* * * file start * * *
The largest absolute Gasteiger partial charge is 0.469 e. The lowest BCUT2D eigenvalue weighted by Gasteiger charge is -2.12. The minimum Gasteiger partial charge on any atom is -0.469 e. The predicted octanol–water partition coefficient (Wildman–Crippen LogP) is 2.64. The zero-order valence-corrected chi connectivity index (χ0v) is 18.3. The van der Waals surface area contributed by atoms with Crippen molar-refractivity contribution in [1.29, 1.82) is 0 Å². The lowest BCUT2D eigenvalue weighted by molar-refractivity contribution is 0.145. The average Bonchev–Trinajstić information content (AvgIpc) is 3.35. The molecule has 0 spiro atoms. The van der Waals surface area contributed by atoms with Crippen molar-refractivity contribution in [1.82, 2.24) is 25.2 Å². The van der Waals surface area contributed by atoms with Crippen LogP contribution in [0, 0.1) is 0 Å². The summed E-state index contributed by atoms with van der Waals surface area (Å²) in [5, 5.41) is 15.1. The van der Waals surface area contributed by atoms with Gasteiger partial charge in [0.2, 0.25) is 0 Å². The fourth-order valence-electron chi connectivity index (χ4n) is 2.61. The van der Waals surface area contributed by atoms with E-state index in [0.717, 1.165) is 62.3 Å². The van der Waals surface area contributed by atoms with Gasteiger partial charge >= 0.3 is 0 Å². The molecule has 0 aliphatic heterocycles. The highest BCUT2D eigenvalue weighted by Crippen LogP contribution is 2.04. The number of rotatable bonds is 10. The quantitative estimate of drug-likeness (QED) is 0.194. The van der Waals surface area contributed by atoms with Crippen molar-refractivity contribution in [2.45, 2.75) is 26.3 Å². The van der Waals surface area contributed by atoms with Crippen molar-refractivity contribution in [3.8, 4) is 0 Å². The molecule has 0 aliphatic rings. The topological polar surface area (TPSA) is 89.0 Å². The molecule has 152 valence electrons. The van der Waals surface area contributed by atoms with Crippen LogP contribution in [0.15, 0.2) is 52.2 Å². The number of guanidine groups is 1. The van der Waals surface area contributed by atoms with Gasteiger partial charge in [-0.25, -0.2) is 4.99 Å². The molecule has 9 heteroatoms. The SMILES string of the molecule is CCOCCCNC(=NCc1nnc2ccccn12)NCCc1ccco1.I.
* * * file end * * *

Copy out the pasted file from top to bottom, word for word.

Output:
The largest absolute Gasteiger partial charge is 0.469 e. The lowest BCUT2D eigenvalue weighted by Gasteiger charge is -2.12. The minimum Gasteiger partial charge on any atom is -0.469 e. The predicted octanol–water partition coefficient (Wildman–Crippen LogP) is 2.64. The zero-order valence-corrected chi connectivity index (χ0v) is 18.3. The van der Waals surface area contributed by atoms with Crippen molar-refractivity contribution in [1.29, 1.82) is 0 Å². The lowest BCUT2D eigenvalue weighted by molar-refractivity contribution is 0.145. The average Bonchev–Trinajstić information content (AvgIpc) is 3.35. The molecule has 0 spiro atoms. The van der Waals surface area contributed by atoms with Crippen molar-refractivity contribution in [1.82, 2.24) is 25.2 Å². The van der Waals surface area contributed by atoms with Crippen LogP contribution in [0, 0.1) is 0 Å². The summed E-state index contributed by atoms with van der Waals surface area (Å²) in [5, 5.41) is 15.1. The van der Waals surface area contributed by atoms with Gasteiger partial charge in [0.2, 0.25) is 0 Å². The fourth-order valence-electron chi connectivity index (χ4n) is 2.61. The van der Waals surface area contributed by atoms with E-state index in [0.717, 1.165) is 62.3 Å². The van der Waals surface area contributed by atoms with Gasteiger partial charge >= 0.3 is 0 Å². The molecule has 0 aliphatic heterocycles. The highest BCUT2D eigenvalue weighted by Crippen LogP contribution is 2.04. The number of rotatable bonds is 10. The quantitative estimate of drug-likeness (QED) is 0.194. The van der Waals surface area contributed by atoms with Crippen molar-refractivity contribution in [2.45, 2.75) is 26.3 Å². The van der Waals surface area contributed by atoms with Crippen molar-refractivity contribution in [3.8, 4) is 0 Å². The molecule has 0 aliphatic rings. The topological polar surface area (TPSA) is 89.0 Å². The molecule has 152 valence electrons. The van der Waals surface area contributed by atoms with Crippen LogP contribution in [0.15, 0.2) is 52.2 Å². The number of guanidine groups is 1. The van der Waals surface area contributed by atoms with Gasteiger partial charge in [-0.25, -0.2) is 4.99 Å². The molecule has 9 heteroatoms. The SMILES string of the molecule is CCOCCCNC(=NCc1nnc2ccccn12)NCCc1ccco1.I.